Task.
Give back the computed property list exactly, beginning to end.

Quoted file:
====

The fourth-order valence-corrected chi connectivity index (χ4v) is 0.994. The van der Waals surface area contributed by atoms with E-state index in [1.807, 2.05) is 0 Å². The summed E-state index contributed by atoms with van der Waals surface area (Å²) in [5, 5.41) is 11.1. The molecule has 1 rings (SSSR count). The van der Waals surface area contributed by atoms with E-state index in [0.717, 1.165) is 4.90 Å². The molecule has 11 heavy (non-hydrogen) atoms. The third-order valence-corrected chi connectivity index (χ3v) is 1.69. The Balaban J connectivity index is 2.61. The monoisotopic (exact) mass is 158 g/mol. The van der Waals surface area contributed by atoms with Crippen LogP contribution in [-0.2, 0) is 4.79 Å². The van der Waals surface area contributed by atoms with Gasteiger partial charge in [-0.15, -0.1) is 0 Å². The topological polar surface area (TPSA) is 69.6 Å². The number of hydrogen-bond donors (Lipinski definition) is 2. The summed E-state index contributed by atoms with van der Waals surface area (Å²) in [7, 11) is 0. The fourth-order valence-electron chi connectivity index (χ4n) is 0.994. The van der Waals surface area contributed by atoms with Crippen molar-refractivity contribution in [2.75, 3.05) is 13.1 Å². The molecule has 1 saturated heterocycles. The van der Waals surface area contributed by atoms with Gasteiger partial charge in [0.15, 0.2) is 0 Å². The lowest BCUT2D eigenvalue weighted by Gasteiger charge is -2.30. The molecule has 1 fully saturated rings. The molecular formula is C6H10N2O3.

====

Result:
The fourth-order valence-corrected chi connectivity index (χ4v) is 0.994. The van der Waals surface area contributed by atoms with E-state index in [1.807, 2.05) is 0 Å². The summed E-state index contributed by atoms with van der Waals surface area (Å²) in [5, 5.41) is 11.1. The molecule has 1 rings (SSSR count). The van der Waals surface area contributed by atoms with E-state index in [0.717, 1.165) is 4.90 Å². The molecule has 11 heavy (non-hydrogen) atoms. The third-order valence-corrected chi connectivity index (χ3v) is 1.69. The Balaban J connectivity index is 2.61. The monoisotopic (exact) mass is 158 g/mol. The van der Waals surface area contributed by atoms with Crippen LogP contribution in [-0.2, 0) is 4.79 Å². The van der Waals surface area contributed by atoms with Gasteiger partial charge in [-0.15, -0.1) is 0 Å². The topological polar surface area (TPSA) is 69.6 Å². The number of hydrogen-bond donors (Lipinski definition) is 2. The summed E-state index contributed by atoms with van der Waals surface area (Å²) in [7, 11) is 0. The fourth-order valence-electron chi connectivity index (χ4n) is 0.994. The van der Waals surface area contributed by atoms with Crippen molar-refractivity contribution in [2.75, 3.05) is 13.1 Å². The molecule has 1 saturated heterocycles. The van der Waals surface area contributed by atoms with Gasteiger partial charge in [0.15, 0.2) is 0 Å². The lowest BCUT2D eigenvalue weighted by Gasteiger charge is -2.30. The molecule has 1 fully saturated rings. The molecular formula is C6H10N2O3.